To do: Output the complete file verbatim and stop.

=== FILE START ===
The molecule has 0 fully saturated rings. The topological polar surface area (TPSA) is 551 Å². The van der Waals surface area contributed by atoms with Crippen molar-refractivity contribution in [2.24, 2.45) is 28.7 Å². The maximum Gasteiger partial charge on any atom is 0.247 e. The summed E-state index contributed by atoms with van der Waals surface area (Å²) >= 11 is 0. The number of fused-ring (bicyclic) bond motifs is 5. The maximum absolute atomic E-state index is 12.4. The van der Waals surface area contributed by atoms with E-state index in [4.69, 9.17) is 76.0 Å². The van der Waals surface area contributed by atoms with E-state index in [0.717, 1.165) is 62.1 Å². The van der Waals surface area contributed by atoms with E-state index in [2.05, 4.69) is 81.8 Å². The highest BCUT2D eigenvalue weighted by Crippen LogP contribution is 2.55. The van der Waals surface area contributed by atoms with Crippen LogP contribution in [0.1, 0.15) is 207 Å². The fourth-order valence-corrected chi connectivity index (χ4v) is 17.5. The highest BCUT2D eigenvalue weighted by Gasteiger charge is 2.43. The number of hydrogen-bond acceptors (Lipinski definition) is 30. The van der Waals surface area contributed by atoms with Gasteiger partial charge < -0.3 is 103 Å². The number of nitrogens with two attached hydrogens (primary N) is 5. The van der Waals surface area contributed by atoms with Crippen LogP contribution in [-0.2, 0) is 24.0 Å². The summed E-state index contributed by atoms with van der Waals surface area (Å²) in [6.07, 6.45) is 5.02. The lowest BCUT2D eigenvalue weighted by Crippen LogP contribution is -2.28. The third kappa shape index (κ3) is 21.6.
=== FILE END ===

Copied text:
The molecule has 0 fully saturated rings. The topological polar surface area (TPSA) is 551 Å². The van der Waals surface area contributed by atoms with Crippen molar-refractivity contribution in [2.24, 2.45) is 28.7 Å². The maximum Gasteiger partial charge on any atom is 0.247 e. The summed E-state index contributed by atoms with van der Waals surface area (Å²) >= 11 is 0. The number of fused-ring (bicyclic) bond motifs is 5. The maximum absolute atomic E-state index is 12.4. The van der Waals surface area contributed by atoms with E-state index in [4.69, 9.17) is 76.0 Å². The van der Waals surface area contributed by atoms with E-state index in [0.717, 1.165) is 62.1 Å². The van der Waals surface area contributed by atoms with E-state index in [2.05, 4.69) is 81.8 Å². The highest BCUT2D eigenvalue weighted by Crippen LogP contribution is 2.55. The van der Waals surface area contributed by atoms with Crippen LogP contribution in [0.1, 0.15) is 207 Å². The fourth-order valence-corrected chi connectivity index (χ4v) is 17.5. The highest BCUT2D eigenvalue weighted by Gasteiger charge is 2.43. The number of hydrogen-bond acceptors (Lipinski definition) is 30. The van der Waals surface area contributed by atoms with Gasteiger partial charge < -0.3 is 103 Å². The number of nitrogens with two attached hydrogens (primary N) is 5. The van der Waals surface area contributed by atoms with Crippen LogP contribution in [-0.2, 0) is 24.0 Å². The summed E-state index contributed by atoms with van der Waals surface area (Å²) in [6.07, 6.45) is 5.02. The lowest BCUT2D eigenvalue weighted by Crippen LogP contribution is -2.28. The third kappa shape index (κ3) is 21.6.